While there seems to be a significant increase in the number of artist-led initiatives (at least everywhere else except here in Guyana), it is hardly a new trend. In fact, Guyana has a strong history of these types of initiatives dating back to the 1930s and 40s. So how have we managed to fall so far off the map that there has been no serious or critical engagement since? A number of contributing factors come to mind, but perhaps the most important of them all (at least in my opinion) is the incredibly flawed education system we’ve suffered through.
An education that is inclusive and free from archaic teaching models that have anchored us in a sea of mediocrity is the only thing the will force us out of this stasis we’ve found ourselves in. This is something that I’ve said time and again. If we were to examine every failed model, in any imaginable discipline, it would always lead us back to the way we are teaching students and future professionals. It really does start at the earliest level of education, which means the syllabus needs to be overhauled.
In 2016 we are training artists, performers and musicians without an arts management course of any kind that would hopefully eliminate the need for those practitioners to be chief, cook and bottle washer. In the 53 years since the University of Guyana has been established, there is no course that offers professional business practices to artists preparing for their big debut in the real world. I’ve had countless graduates look at me with furrowed brows at the mention of an “artist residency” and it’s completely baffling. In this age of technological advancement, most of them are unaware of the relevant and critical theories being discussed outside of this local bubble and how they are inextricably linked to their own practices.
Stanley Greaves, in conversation with me some time back, said, “You don’t go to the art school to learn how to be an artist.” I couldn’t agree more. You go there to learn how to survive as an artist. If you’re shelling out millions of dollars for a university degree then you deserve to be taught the practical methods of applying said degree to sustain a thriving art practice in an ever-changing market. You deserve to be taught the importance of forming collectives and how they can shoulder some of the burden you will inevitably face as a creative practitioner.
There is an enormous administrative elephant that most of our art tutors casually overlook when delivering lessons on the correct way to paint. Art students aren’t being taught what they really need to know to be taken seriously in the creative discourse happening regionally. This is why so many talented individuals have slipped through the cracks after graduating from the art school. There is no system in place that prepares them for the rigors of the professional creative field after they would’ve completed their studies. In fact, most times they have no idea what the requirements are to begin with. But they’re really talented painters so that should be enough right? Who needs to know how to write proposals, apply for grants, draft contracts, press releases or artist statements?
The absence of programs that are geared towards sustaining creative endeavours says a lot about our position (or lack thereof) in the grand scheme of things in this our beloved country. If you don’t believe this to be true then I challenge you to find a single advertisement, seeking applicants for an arts scholarship in any of our local newspapers. I’ll wait. The truth is you will see calls for every other area except the creative arts. There is no existing framework that continuously supports the work of creative practitioners in Guyana and no one has had the foresight to change that in the fifty years since we’ve stopped getting support from the British government. Or maybe these issues have been raised in the past but that pesky red tape…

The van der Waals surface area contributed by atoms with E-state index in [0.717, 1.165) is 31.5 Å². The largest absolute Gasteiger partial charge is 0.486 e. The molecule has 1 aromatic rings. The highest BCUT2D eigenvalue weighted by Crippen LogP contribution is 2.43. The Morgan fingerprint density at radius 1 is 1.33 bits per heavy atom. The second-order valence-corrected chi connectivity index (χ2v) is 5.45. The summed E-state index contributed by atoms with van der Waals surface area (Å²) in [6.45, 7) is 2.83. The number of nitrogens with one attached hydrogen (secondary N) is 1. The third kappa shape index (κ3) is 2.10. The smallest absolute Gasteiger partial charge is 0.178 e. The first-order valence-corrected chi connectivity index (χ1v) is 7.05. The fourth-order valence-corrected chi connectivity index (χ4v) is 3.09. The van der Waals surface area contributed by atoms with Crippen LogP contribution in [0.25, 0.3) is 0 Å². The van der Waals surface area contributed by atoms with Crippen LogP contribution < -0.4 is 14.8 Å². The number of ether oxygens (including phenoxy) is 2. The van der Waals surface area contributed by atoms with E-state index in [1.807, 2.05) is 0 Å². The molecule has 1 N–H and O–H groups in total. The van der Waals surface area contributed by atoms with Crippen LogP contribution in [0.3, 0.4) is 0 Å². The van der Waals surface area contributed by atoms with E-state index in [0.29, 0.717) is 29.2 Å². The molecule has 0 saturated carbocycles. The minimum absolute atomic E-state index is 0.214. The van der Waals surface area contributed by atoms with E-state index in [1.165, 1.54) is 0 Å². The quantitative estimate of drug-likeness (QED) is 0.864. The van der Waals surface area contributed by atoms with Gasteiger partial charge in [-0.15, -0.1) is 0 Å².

Regardless, this is where I think artist-led initiatives can step in as a type of supplementary model while the decision makers figure out which way is up. Although there are at least three different types of artist-led initiatives (artist cooperatives, artist collectives and artist-run spaces), they all have the potential to make invaluable contributions to their members and society at large. In addition to providing space for artists to work, exhibit and engage in critical discussions about their individual production, these initiatives also have the potential to activate communities by breaking down barriers to create an environment that fosters creative exchange among participants.
These groups can be used to facilitate high school students preparing for the art school, graduates that have already left the art school as well as established artists interested in sharing their experiences as professional practitioners. In fact, we can think further ahead to eventually hosting regional and international artist residencies in an attempt to strengthen creative ties with our neighbours as we re-enter the conversation of serious art production within the region. So many opportunities for travel and networking with other members of creative disciplines would be created as a result.
In theory this is a wonderful idea but the reality is that the elephant hasn’t left the room. The administrative work involved in establishing one such initiative is daunting to say the least. Trying to keep the ship afloat by handling the never-ending paperwork while actively seeking funding and still trying to find time to produce art is sure to wear down even the best of us. But there is strength in numbers and if you are surrounded by a group of like-minded individuals who are willing and able to go the extra mile, then the rewards far outweigh any challenge that might present itself.